Today Nature publishes the largest database of human genetic variants to date.

Today, the latest issue of nature, a leading academic journal, is on the cover of the Genome Aggregation Database (gnomAD). The public catalog, developed by multinational researchers, is the largest database of human genetic variants to date, bringing together genome sequencing or exobiome sequencing data from more than 140,000 people.

In this issue of nature, four related papers have been published. In addition, there are similar papers in the sub-issues of Nature Medicine and Nature Communications. In today’s article, the Academic Ethnos team will work with readers to learn about the gnomAD database, which is a milestone in human genetics research.

Today Nature publishes the largest database of human genetic variants to date.

Click on “Read the original/Read More” at the end of the article to access the list of all articles under the topic nature (photo authors: Sigrid Knemeyer and Hang Yu Lin, SciStory SLLC). )

The advent of gene sequencing technology allows us to read all the genetic information of a person , the human genome. However, the greater challenge than measuring gene sequences is to understand the physiological function of these genes. Little is known about the function of most genes in the human genome.

One way to reveal gene function is to observe the results of a genetic mutation. These genetic variants, often inactivated by the proteins they encode, are called loss-of-function variants. But such variants are rare in populations, which means that a very large genome sample size is required to discover the variant and assess the results of each variant. That’s what large-scale databases are all about.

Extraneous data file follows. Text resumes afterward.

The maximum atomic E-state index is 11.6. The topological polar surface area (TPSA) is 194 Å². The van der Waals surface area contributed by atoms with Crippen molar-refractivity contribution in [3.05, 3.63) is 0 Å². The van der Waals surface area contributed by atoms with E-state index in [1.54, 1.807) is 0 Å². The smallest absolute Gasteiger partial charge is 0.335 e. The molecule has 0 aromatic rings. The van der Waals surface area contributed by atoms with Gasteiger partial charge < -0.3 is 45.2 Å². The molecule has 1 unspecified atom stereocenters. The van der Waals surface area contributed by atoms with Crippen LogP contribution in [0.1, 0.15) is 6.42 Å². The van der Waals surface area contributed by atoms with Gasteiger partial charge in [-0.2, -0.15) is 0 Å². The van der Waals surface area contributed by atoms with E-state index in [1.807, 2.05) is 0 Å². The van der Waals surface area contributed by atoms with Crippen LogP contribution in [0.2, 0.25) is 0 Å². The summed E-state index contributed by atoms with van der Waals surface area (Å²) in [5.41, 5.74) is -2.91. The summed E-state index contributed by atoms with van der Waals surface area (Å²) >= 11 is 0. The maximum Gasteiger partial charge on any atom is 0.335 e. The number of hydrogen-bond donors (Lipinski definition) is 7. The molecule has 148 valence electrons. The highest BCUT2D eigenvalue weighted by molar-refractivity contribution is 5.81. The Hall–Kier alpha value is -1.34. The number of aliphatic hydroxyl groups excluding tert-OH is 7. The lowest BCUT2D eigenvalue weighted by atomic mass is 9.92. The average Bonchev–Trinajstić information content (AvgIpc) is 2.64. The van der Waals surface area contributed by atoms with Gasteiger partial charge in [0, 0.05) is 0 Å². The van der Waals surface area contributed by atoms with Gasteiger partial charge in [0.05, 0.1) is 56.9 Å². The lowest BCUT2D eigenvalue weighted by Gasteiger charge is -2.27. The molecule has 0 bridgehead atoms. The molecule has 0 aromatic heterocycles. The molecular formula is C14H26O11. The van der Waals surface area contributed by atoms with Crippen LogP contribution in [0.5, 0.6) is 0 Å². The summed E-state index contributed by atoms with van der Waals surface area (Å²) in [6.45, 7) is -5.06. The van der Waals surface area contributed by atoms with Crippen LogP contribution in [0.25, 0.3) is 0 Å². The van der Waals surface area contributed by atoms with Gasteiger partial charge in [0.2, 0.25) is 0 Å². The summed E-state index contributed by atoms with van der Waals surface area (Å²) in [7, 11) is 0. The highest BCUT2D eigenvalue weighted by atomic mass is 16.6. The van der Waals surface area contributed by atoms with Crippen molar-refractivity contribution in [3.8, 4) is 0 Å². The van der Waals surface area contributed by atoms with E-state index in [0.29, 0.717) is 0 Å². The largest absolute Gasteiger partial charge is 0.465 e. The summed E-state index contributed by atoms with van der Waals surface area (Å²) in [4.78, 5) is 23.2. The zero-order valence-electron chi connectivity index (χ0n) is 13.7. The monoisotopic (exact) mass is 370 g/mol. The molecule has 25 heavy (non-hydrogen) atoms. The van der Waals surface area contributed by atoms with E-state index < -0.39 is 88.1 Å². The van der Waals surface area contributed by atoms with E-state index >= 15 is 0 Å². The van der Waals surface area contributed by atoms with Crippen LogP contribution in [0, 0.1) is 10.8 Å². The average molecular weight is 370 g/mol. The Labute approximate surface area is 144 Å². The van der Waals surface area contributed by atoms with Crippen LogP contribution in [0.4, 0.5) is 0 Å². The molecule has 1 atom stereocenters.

Today Nature publishes the largest database of human genetic variants to date.

The Genome Aggregation Database (gnomAD) project aggregates data through a variety of large-scale population sequencing projects to identify various loss-of-functional variants.

Prior to the gnomAD project, scientists in 2016 unveiled exacsic clusters of ex-sons, which included data on more than 60,000 exongroups, mainly DNA fragments (exons) directly related to protein synthesis in the genome. According to an overview article in Nature, the new gnomAD not only brings together 125,748 whole exophotosequence sequences, but also contains 15,708 genome-wide sequencing data, increasing in size and scope, allowing more samples and more complex genetic variants to be systematically recorded and to understand variations beyond protein coding sequences.

Today Nature publishes the largest database of human genetic variants to date.

GnomAD is larger in size and scope than ExAC, and can be interpreted with a richer genetic variant (Photo: Resources 5)

The team screened a total of 443,769 predicted functional loss variants (predicted LoF, pLoF) variants, predicting that these variants affected the normal functioning of their encoded proteins. The researchers went on to classify the variants, from the ability to have little effect on physiological functions leading to serious health problems, in order to better identify the genes that cause common genetic and rare genetic diseases.

Today Nature publishes the largest database of human genetic variants to date.